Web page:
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Thread: Why am I having trouble chambering cartridges in my 1886?

  1. #61
    Boolit Master uscra112's Avatar
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    Then I stand by what I posted - you have a rifle with what would today be considered an abnormally small neck. Mike a fired case from one of your factory rounds. Compare with your reloads. Post both numbers for us. Interim solution will be to thin the neck walls to maybe .005", use a smaller boolit, until your reloads have a neck dimension small enough to enter the chamber. Take apart one of the factory rounds and measure the neck wall and boolit diameter, too. Post the numbers for us.

    Any boolit you use in this rifle will have to be very soft, so that will obturate quickly. The original factory rounds that I have examined were not only dead soft, they were swaged, not cast. Much cheaper process for manufacturing them in military volume. ('course the patching added cost, but....)

    Powder should be Holy Black, or a fairly fast smokeless. (Here finally is a use for Trail Boss, which I otherwise abhor.)
    So long, and thanks for all the fish.

  2. #62
    Boolit Man Kev18's Avatar
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    Quote Originally Posted by uscra112 View Post
    Then I stand by what I posted - you have a rifle with what would today be considered an abnormally small neck. Mike a fired case from one of your factory rounds. Compare with your reloads. Post both numbers for us. Interim solution will be to thin the neck walls to maybe .005", use a smaller boolit, until your reloads have a neck dimension small enough to enter the chamber. Take apart one of the factory rounds and measure the neck wall and boolit diameter, too. Post the numbers for us.

    Any boolit you use in this rifle will have to be very soft, so that will obturate quickly. The original factory rounds that I have examined were not only dead soft, they were swaged, not cast. Much cheaper process for manufacturing them in military volume. ('course the patching added cost, but....)

    Powder should be Holy Black, or a fairly fast smokeless. (Here finally is a use for Trail Boss, which I otherwise abhor.)
    What do you mean by "Mike"? Do I need a special measuring tool? I have calipers, im not really fancy. And im pretty much a beginner in the reloading world.
    And even if I would pull apart original cartridges, it still wouldnt tell me what I need. Original 40-82 1886's were know for varying bores. From .406 to .410.

  3. #63
    Boolit Master uscra112's Avatar
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    Micrometer. If you have a digital caliper, that will be good enough for this job. But you might think about adding an economy model 1" micrometer to your tool set.

    I can guess that Winchester wasn't too fussy about groove diameters because the soft lead boolits everybody used (usually patched) could be expected to "slug up", (i.e. expand their diameter), under the pressure of the powder explosion, to fill the grooves, no matter what size. As I wrote earlier, boolits for black powder rifles had to be smaller than we normally use for smokeless, because they had to fit into the barrel throat when it was choked with fouling, and they were soft lead, so they could expand as necessary. Rifle chambers were cut accordingly.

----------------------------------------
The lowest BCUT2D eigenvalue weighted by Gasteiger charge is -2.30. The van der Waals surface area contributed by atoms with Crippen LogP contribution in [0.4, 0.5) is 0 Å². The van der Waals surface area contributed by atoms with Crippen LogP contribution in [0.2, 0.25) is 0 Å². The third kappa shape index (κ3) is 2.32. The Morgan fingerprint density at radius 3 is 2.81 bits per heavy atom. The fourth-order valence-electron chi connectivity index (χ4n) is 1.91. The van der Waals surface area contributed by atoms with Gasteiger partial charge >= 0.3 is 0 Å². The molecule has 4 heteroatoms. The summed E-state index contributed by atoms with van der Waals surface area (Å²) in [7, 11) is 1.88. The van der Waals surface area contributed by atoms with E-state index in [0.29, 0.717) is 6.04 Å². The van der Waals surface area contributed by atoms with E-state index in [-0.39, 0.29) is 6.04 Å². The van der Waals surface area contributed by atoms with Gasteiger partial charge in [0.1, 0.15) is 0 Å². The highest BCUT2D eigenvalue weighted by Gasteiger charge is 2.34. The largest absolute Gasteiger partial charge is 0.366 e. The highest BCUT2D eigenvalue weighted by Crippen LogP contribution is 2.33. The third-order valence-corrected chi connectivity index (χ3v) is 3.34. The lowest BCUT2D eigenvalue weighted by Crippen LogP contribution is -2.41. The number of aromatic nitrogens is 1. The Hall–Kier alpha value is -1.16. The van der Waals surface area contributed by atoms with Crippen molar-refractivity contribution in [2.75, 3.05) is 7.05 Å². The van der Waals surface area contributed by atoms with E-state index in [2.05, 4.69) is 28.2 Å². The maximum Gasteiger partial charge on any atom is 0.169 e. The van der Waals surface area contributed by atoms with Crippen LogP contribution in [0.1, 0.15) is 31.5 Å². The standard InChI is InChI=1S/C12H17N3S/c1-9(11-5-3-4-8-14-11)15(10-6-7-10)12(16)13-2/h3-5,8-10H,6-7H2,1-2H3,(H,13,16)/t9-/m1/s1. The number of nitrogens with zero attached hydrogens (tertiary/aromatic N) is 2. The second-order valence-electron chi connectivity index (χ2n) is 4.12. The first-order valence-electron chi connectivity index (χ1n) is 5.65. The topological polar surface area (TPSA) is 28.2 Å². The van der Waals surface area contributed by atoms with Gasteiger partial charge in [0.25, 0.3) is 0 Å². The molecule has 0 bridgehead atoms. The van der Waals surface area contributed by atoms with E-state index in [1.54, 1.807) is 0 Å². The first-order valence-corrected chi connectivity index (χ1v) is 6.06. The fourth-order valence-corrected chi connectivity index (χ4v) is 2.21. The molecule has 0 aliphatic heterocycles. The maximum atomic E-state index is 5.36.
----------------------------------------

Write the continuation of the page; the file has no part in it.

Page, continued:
The only shooters who used boolits sized to right up to groove diameter were target shooters, but they cleaned their barrels obsessively after every shot.

    Sizing that kind of case doesn't hurt it enough to matter. But the sized case mouth should be just small enough so that the boolit slides in easily, and doesn't fall out if you turn the round upside down and shake it gently. That's how I do it for my single shots. If your die is sizing smaller than that after the expander plug has done its' thing, you need a bigger expander, or maybe a different die. We won't know until you can provide us with some measurements.

    In any case, you will be crimping aggressively to keep the boolits in place when they're in the magazine tube, and that will be the limiting factor for case life, not the sizing. Crimping the lip inward and then having it blown out on firing, and then flared for boolit seating, and then crimped inward again on the next reload, will cause the lip to start cracking long before anything goes sour from sizing.
    Last edited by uscra112; 07-09-2018 at 10:35 AM.
    So long, and thanks for all the fish.

  4. #64
    Boolit Man Kev18's Avatar
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    Quote Originally Posted by uscra112 View Post
    Micrometer. If you have a digital caliper, that will be good enough for this job. But you might think about adding an economy model 1" micrometer to your tool set.

    I can guess that Winchester wasn't too fussy about groove diameters because the soft lead boolits everybody used (usually patched) could be expected to "slug up", (i.e. expand their diameter), under the pressure of the powder explosion, to fill the grooves, no matter what size. As I wrote earlier, boolits for black powder rifles had to be smaller than we normally use for smokeless, because they had to fit into the barrel throat when it was choked with fouling, and they were soft lead, so they could expand as necessary. Rifle chambers were cut accordingly.

    The only shooters who used boolits sized to right up to groove diameter were target shooters, but they cleaned their barrels obsessively after every shot.

    Sizing that kind of case doesn't hurt it enough to matter. But the sized case mouth should be just small enough so that the boolit slides in easily, and doesn't fall out if you turn the round upside down and shake it gently. That's how I do it for my single shots. If your die is sizing smaller than that after the expander plug has done its' thing, you need a bigger expander, or maybe a different die. We won't know until you can provide us with some measurements.